- The Tigers are “listening intently” to offers for David Price and Rick Porcello, though they’ll only deal one of the two, and Detroit would only move Price if they can re-sign Scherzer. “The Tigers have made it clear they aren’t subtracting any starting pitchers unless they have a replacement lined up,” Stark writes. I’d note that the newly-acquired Shane Greene could be such a potential replacement for Porcello, who Stark says is the more likely to be traded than Price.
- Phillies GM Ruben Amaro has told teams interested in Cole Hamels to make an offer if they wish, but the Phils are waiting to see where the big free agent arms go before they seriously start exploring a Hamels trade. Several teams have said the Phillies’ asking price for Hamels is far too high, and one rival official tells Stark that the pitching market is too deep for the Phillies to expect both top prospects and Hamels’ entire contract to be absorbed in a deal.
- Jeff Samardzija is likelier to be dealt before Hamels, one executive predicts, since the Athletics are more aggressively shopping their right-hander. We’ve already heard that the White Sox, to name one team, have discussed a Samardzija trade with the A’s. One exec warns that the A’s could have trouble finding their desired return for Samardzija, since “it’s just hard to give up a lot of value for a one-year pitcher.”
- The Red Sox are open to trading any position player except for Mookie Betts, Xander Bogaerts, Rusney Castillo and Christian Vazquez, Stark writes. It also goes without saying that David Ortiz and Dustin Pedroia won’t be dealt, not to mention the newly-signed Pablo Sandoval and Hanley Ramirez.
Full Story | Comments | Categories: Boston Red Sox | Christian Vazquez | Cole Hamels | David Price | Denard Span | Detroit Tigers | Doug Fister | Ian Desmond | Jeff Samardzija | Jon Lester | Jordan Zimmermann | Max Scherzer | Mookie Betts | Newsstand | Oakland Athletics | Philadelphia Phillies | Rick Porcello | Rusney Castillo | Tyler Clippard | Washington Nationals | Xander Bogaerts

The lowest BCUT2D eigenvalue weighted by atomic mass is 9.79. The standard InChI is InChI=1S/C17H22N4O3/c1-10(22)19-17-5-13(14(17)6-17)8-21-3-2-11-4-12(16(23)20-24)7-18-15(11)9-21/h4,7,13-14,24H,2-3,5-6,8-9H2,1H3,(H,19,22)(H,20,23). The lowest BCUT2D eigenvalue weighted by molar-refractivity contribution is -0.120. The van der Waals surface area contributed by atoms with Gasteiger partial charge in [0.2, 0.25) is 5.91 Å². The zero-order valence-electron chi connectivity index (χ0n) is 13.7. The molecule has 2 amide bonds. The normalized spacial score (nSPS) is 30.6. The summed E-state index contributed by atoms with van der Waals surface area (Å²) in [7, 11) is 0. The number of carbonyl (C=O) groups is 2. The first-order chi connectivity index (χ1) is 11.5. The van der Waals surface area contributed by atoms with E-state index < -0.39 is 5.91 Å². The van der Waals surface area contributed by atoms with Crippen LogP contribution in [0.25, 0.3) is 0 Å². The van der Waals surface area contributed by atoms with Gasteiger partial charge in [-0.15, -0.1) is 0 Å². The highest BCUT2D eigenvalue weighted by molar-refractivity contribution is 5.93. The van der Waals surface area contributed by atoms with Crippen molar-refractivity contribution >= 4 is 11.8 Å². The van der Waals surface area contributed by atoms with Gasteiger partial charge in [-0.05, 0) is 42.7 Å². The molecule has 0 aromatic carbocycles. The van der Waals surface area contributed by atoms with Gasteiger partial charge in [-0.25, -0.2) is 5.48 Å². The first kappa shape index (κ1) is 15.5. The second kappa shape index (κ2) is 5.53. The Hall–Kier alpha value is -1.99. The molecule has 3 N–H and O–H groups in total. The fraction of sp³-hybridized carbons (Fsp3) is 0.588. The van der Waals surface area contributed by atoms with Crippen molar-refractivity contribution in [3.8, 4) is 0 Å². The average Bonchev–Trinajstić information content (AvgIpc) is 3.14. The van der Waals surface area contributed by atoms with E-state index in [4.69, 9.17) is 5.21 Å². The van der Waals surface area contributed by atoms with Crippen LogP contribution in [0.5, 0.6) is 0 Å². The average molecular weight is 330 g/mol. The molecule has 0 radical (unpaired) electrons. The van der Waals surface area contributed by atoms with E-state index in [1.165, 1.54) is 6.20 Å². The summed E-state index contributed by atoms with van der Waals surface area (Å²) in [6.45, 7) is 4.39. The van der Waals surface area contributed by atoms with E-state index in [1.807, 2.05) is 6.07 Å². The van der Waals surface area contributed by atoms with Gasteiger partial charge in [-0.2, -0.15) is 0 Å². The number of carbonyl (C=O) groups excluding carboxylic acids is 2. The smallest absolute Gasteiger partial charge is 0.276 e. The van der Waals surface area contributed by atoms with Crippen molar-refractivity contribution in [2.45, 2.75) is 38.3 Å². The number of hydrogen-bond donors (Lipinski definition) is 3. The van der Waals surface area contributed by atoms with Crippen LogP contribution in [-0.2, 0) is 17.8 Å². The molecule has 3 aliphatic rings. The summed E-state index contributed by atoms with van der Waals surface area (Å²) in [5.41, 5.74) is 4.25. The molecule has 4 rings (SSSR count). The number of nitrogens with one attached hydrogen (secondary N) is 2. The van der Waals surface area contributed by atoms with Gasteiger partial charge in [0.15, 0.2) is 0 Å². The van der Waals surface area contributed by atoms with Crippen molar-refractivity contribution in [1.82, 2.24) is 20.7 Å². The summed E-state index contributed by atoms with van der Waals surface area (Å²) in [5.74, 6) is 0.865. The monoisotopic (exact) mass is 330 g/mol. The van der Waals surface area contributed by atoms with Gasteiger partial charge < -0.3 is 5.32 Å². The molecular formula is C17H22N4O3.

Athletics GM Billy Beane firmly rejected the recently-suggested idea that some kind of tension between he and Josh Donaldson played any role in the latter’s recent trade, Joel Sherman of the New York Post reports. “It is so absurd to respond further is to give it credibility,” said Beane. We’ll take a closer look at Oakland on today’s podcast, which features beat reporter Jane Lee of MLB.com.
Here’s more from the American League:
- The Athletics are “going to trade Brandon Moss,” an executive told ESPN.com’s Jayson Stark last night (Twitter link). We heard yesterday that the Indians were making a run at the slugger, and Ken Rosenthal of FOX Sports tweets that the pursuit continues today. Of course, as Lee reported last night (via Twitter), there are other teams looking into Moss.
- Lingering concerns over neck issues may have played a role in the Orioles‘ decision not to top the Braves’ offer to Nick Markakis, Rosenthal reports. Markakis has been quite durable over the last two seasons since being diagnosed with a “small disc herniation,” but of course he has also failed to deliver much pop in that time.
- Nevertheless, the Orioles did have the second-highest offer on the table to Markakis, per Kiley McDaniel of Fangraphs (Twitter link). He hears that Baltimore offered four years and $40MM.
- The Tigers are receiving strong interest in David Price and Rick Porcello, Rosenthal reports (links to Twitter). What Detroit would ask for in return for these starters remains a mystery, Rosenthal adds. Of course, there are several other big-name, 5+ service time pitchers who could potentially be had, and Rosenthal notes that all are still “in play.” He adds that the primary appeal of such arms is their generally below-market salary and the achievement of a year of exclusive negotiating rights. Implicit, of course, is that teams are interested not only in a reasonable hope of achieving excess value on the contract, but also in doing so without exposure to the massive downside risk of a longer-term deal.
- The Twins will turn their attention to the pitching staff during the Winter Meetings, reports MLB.com’s Rhett Bollinger. When asked what the team’s priority is, GM Terry Ryan left little doubt how he feels: “Pitching is, and I don’t think there’s any question. We’ve had our struggles on the mound, so we’ll continue to look at pitching first.”
- Justin Smoak left money on the table to join the Blue Jays, Ben Nicholson-Smith of Sportsnet.ca reports. Agent Dustin Bledsoe told Nicholson-Smith that his client wanted the chance at everyday playing time at first more than the possibility of increasing his guarantee next year.